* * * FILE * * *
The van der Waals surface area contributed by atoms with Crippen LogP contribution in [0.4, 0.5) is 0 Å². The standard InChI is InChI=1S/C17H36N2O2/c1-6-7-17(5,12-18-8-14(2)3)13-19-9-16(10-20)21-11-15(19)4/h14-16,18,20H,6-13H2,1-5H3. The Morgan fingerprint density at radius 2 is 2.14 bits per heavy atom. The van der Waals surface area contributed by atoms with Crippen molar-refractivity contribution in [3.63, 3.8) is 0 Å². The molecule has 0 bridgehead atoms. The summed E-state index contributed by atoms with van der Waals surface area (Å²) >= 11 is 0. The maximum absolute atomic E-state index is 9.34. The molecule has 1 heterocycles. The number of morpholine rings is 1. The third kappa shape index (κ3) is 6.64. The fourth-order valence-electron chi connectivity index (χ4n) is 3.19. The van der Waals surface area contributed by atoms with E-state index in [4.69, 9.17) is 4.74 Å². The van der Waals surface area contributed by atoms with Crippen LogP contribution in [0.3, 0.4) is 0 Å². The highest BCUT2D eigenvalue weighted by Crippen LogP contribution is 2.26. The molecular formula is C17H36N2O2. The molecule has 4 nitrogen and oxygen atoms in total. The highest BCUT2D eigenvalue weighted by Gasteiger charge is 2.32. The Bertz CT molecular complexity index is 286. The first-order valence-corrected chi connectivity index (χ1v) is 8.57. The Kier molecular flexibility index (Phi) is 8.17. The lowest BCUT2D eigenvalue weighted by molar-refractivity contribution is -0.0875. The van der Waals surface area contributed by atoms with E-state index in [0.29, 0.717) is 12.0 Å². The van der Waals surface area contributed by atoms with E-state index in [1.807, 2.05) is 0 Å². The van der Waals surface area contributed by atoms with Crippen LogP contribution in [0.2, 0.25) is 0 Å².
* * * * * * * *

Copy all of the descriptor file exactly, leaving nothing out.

The van der Waals surface area contributed by atoms with Crippen LogP contribution in [0.4, 0.5) is 0 Å². The standard InChI is InChI=1S/C17H36N2O2/c1-6-7-17(5,12-18-8-14(2)3)13-19-9-16(10-20)21-11-15(19)4/h14-16,18,20H,6-13H2,1-5H3. The Morgan fingerprint density at radius 2 is 2.14 bits per heavy atom. The van der Waals surface area contributed by atoms with Crippen molar-refractivity contribution in [3.63, 3.8) is 0 Å². The molecule has 0 bridgehead atoms. The summed E-state index contributed by atoms with van der Waals surface area (Å²) >= 11 is 0. The maximum absolute atomic E-state index is 9.34. The molecule has 1 heterocycles. The number of morpholine rings is 1. The third kappa shape index (κ3) is 6.64. The fourth-order valence-electron chi connectivity index (χ4n) is 3.19. The van der Waals surface area contributed by atoms with E-state index in [4.69, 9.17) is 4.74 Å². The van der Waals surface area contributed by atoms with Crippen LogP contribution in [0.3, 0.4) is 0 Å². The highest BCUT2D eigenvalue weighted by Crippen LogP contribution is 2.26. The molecular formula is C17H36N2O2. The molecule has 4 nitrogen and oxygen atoms in total. The highest BCUT2D eigenvalue weighted by Gasteiger charge is 2.32. The Bertz CT molecular complexity index is 286. The first-order valence-corrected chi connectivity index (χ1v) is 8.57. The Kier molecular flexibility index (Phi) is 8.17. The lowest BCUT2D eigenvalue weighted by molar-refractivity contribution is -0.0875. The van der Waals surface area contributed by atoms with E-state index in [0.29, 0.717) is 12.0 Å². The van der Waals surface area contributed by atoms with E-state index in [1.807, 2.05) is 0 Å². The van der Waals surface area contributed by atoms with Crippen LogP contribution in [0.2, 0.25) is 0 Å².